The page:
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The Scan

The Plans

Science delves further into what other researchers knew about CRISPR scientist He Jiankui's plans, including his early-stage ideas for a clinic.

From Dog to Dog

Researchers characterize and trace the origins of a transmissible dog cancer, Wired reports.

MPR News reports on efforts to tighten protections for genetic testing customers.

In Science this week: genomic basis of how fish evolutionary adapted to humans, modified stem cells show promise in animal models for treating hemoglobin disorders, and more.

A new study finds that the human microbiome might be largely sterile.

And Not a Vampire

The Washington Post reports that a man treated as if he were a vampire after death in the 1800s was likely, based on genetic and other analyses, a man named John Barber who had tuberculosis.

Concerning Sentiments

Science reports that increasing anti-Chinese sentiment in the US troubles researchers in China.

In Nature this week: eight loci linked to PTSD in US Million Veteran Program study, new hybrid metagenomic assembler, and more.

A Japanese researcher may soon be developing rat and mouse embryos with human cells as part of a plan to eventually develop organs for transplants, according to Nature News.

Skipping the Delays

Kentucky law enforcement officials are testing a rapid DNA analyzer in sexual assault cases, CNBC reports.

Avoid the Predators

Three medical writing organizations warn about the harm predatory journals could do to the scientific literature.

In Nucleic Acids Research this week: the hidden human proteome, single-cell-based expression signatures, and more.

Genome of Dragons

Researchers have sequenced and analyzed the genomes of two Komodo dragons, the International Business Times reports.

Slow Adoption

Reuters reports that slow adoption of CAR-T therapies might be tied to their high prices.

High Retraction Rate

Researchers estimate a high retraction rate among genetics articles, according to The Scientist.

In PNAS this week: intronic STAT3 splice site linked to autosomal dominant primary immunodeficiency condition, human B lymphocyte changes following Epstein-Barr virus exposure, and more.

Here Are Some Hoops

The US National Institutes of Health outlines how it will be handling restrictions on fetal tissue research, according to ScienceInsider.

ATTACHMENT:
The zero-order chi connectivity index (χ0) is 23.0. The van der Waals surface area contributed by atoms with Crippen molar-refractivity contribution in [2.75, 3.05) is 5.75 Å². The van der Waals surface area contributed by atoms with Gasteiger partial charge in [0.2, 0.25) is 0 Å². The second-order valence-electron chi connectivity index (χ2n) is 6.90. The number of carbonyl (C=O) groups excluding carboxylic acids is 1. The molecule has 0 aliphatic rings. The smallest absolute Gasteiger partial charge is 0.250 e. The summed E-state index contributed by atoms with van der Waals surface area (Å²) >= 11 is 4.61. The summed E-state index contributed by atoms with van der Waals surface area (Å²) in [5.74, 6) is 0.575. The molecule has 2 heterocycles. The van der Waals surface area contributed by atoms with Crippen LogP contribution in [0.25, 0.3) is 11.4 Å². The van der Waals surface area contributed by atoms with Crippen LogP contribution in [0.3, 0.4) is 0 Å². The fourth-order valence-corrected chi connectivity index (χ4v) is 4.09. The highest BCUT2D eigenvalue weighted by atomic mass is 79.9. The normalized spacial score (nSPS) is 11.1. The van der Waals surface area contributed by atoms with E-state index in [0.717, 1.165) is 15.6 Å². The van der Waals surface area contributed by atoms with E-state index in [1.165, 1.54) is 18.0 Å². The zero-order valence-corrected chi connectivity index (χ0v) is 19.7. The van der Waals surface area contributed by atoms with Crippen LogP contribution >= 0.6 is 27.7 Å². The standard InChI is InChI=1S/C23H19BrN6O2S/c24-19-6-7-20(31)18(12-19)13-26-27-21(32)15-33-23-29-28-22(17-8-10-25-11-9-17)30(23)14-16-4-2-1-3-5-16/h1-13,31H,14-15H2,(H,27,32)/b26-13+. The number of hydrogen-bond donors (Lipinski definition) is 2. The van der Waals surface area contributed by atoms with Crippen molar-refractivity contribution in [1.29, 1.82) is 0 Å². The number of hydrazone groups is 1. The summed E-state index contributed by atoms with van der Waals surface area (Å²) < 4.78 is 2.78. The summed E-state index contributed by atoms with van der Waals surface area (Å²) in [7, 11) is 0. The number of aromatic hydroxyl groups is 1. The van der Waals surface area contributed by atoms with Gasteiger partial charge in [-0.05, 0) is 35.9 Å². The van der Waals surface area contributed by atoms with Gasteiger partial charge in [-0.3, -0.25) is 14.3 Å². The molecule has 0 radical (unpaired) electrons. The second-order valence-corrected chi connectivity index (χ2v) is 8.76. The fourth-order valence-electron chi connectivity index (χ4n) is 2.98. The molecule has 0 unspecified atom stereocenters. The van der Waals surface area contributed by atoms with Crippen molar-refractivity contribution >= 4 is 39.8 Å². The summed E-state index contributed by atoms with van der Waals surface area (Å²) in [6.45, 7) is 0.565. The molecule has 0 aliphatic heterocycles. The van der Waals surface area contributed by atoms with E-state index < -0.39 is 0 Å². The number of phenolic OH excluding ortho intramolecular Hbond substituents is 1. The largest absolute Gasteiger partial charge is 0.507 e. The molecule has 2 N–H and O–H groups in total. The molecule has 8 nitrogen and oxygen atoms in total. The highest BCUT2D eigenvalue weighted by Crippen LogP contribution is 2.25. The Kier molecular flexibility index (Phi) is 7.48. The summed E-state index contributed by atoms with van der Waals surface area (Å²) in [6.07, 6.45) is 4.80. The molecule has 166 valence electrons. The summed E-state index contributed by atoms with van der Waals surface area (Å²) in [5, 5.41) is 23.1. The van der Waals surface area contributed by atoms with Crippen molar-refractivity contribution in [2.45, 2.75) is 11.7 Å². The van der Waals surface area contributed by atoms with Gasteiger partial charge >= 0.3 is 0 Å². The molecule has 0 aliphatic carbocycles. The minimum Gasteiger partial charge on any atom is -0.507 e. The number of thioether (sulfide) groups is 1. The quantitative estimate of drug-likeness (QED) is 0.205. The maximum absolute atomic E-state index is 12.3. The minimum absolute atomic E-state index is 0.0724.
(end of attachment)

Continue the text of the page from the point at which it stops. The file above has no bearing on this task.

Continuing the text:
The World Health Organization says it accepts its panel's finding that moving forward with clinical applications of germline genome editing would be irresponsible.

Researchers are investigating whether gene drives could help control pests affecting farms, but note that public assent is crucial, Harvest Public Media reports.

In PLOS this week: reference bias effects in ancient genomics, tsetse fly genetic diversity, and more.

The first trial using CRISPR within the human body is to begin this fall to treat a form of blindness.


Plan No Longer

The Guardian reports that the National Health Service is abandoning its plan to allow healthy people to pay for genomic analysis.

New UK Prime Minister Boris Johnson has selected his brother Jo Johnson, who is largely liked by researchers, to join the cabinet, Nature News reports.

In Science this week: gut microbiome influences the development and function of skeletal muscle in mice, and more.

AdventHealth in Orlando is offering its members free DNA testing, the Associated Press reports, noting that it also plans to use the data collected in research.


A new study finds that a positive lab environment can encourage undergraduates to continue to perform research.

A new analysis suggests non-US citizen STEM PhDs might pass up jobs at US-based startups due to visa concerns.

A UK survey of researchers who identified as LGBT+ and allies uncovered evidence of unwelcoming workplace climates in the physical sciences.

At the Guardian, the University of Edinburgh's Nikolay Ogryzko argues that universities need to better invest in postdocs' careers.